Tag Archives: Black-bellied Plover

Beach bird walk

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Bathtub Reef Beach on Hutchinson Island in Stuart, Florida last Sunday around noon. Red flag advises against swimming but does not forbid it (that would be two red flags).

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I walked south to the inlet and back, 2.2 miles, for an hour and 45 minutes, watching and counting birds.

Here’s my eBird checklist: Oct 7 Bathtub Beach.

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When little shorebirds are holding still, it’s hard to see them.

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These people walked right past and didn’t seem to notice the plovers.

Fancy houses along the beach here. It’s the gated community of Sailfish Point, right at the southern tip of the island. Can’t get in unless you live there – although you can walk along the beach.

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These are Semipalmated Plovers, a new bird for me.

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Cornell Lab of Ornithology…

A small dark shorebird with a single band across its chest, the Semipalmated Plover is the most common plover seen on migration in most areas.

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Audubon

The most common of the small plovers on migration through most areas. On its breeding grounds in the north, it avoids the tundra habitat chosen by most shorebirds, nesting instead on gravel bars along rivers or ponds. In such surroundings, its seemingly bold pattern actually helps to make the plover inconspicuous, by breaking up its outline against the varied background. The name “semipalmated” refers to partial webbing between the bird’s toes.

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Willets flew in for a short visit.

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A Ruddy Turnstone was digging into a sea turtle shell.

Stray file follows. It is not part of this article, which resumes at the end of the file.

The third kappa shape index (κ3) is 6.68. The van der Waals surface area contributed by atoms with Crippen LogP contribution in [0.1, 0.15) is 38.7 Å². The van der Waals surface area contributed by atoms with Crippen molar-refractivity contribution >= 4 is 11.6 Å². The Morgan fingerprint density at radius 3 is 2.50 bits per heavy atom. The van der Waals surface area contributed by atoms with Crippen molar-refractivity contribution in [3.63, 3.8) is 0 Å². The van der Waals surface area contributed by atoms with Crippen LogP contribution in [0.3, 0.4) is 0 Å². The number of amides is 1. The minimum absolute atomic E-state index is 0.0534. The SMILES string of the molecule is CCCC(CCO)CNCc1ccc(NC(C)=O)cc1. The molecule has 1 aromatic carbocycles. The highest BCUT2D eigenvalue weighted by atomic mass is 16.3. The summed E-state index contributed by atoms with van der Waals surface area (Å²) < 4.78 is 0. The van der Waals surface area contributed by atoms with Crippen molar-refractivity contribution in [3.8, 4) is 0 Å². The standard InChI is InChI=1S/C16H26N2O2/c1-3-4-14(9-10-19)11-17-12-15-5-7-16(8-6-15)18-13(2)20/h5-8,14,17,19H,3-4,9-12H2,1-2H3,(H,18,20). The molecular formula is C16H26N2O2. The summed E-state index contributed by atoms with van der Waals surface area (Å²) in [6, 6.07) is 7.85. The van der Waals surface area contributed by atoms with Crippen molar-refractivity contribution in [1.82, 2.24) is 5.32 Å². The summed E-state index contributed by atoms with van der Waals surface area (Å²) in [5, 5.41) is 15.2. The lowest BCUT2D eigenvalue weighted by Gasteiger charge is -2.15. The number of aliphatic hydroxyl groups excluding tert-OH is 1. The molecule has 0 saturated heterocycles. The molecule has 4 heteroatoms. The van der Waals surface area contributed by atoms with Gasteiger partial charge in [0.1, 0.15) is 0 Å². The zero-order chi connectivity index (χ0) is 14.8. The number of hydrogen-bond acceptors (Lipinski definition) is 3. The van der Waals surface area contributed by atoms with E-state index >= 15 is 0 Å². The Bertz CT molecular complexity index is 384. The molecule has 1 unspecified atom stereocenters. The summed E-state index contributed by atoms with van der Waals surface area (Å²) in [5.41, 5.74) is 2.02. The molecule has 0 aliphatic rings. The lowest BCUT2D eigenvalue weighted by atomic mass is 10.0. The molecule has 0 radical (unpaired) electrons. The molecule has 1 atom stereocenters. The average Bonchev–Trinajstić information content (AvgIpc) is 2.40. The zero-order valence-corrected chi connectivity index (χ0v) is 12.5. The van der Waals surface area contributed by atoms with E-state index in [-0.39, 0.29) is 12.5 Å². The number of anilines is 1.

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A sleepy solitary Sanderling was near the turnstone and small flock of plovers.

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The turnstone was very busy.

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I watched it rushing here and there, pushing away bits of sargassum , sticks and shells to see what was underneath.

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“It’s turning ‘stones’ like a turnstone!” I thought.

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Audubon

Best known for habit of inserting bill under stones, shells, etc., and flipping them over to find food underneath. Several birds may work together to overturn a larger object. Often probes under seaweed or debris.

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Gusty east wind and strong surf. Brown Pelican can handle it.

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Brown Pelicans have a wingspan between 6.5 and 7.5 feet. They are the smallest of the eight pelican species, but still very big birds.

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Getting closer to the inlet, I came upon a bird I’ve only seen once before: a Black-bellied Plover.

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It relocated as I walked past on the high part of the beach, but didn’t go far. Nice view of wings and tail.

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Audubon

This stocky plover breeds in high Arctic zones around the world, and winters on the coasts of six continents. Some can be seen along our beaches throughout the year (including non-breeding immatures through the summer). Although the Black-bellied Plover is quite plain in its non-breeding plumage, it adds much to the character of our shorelines with its haunting whistles, heard by day or night.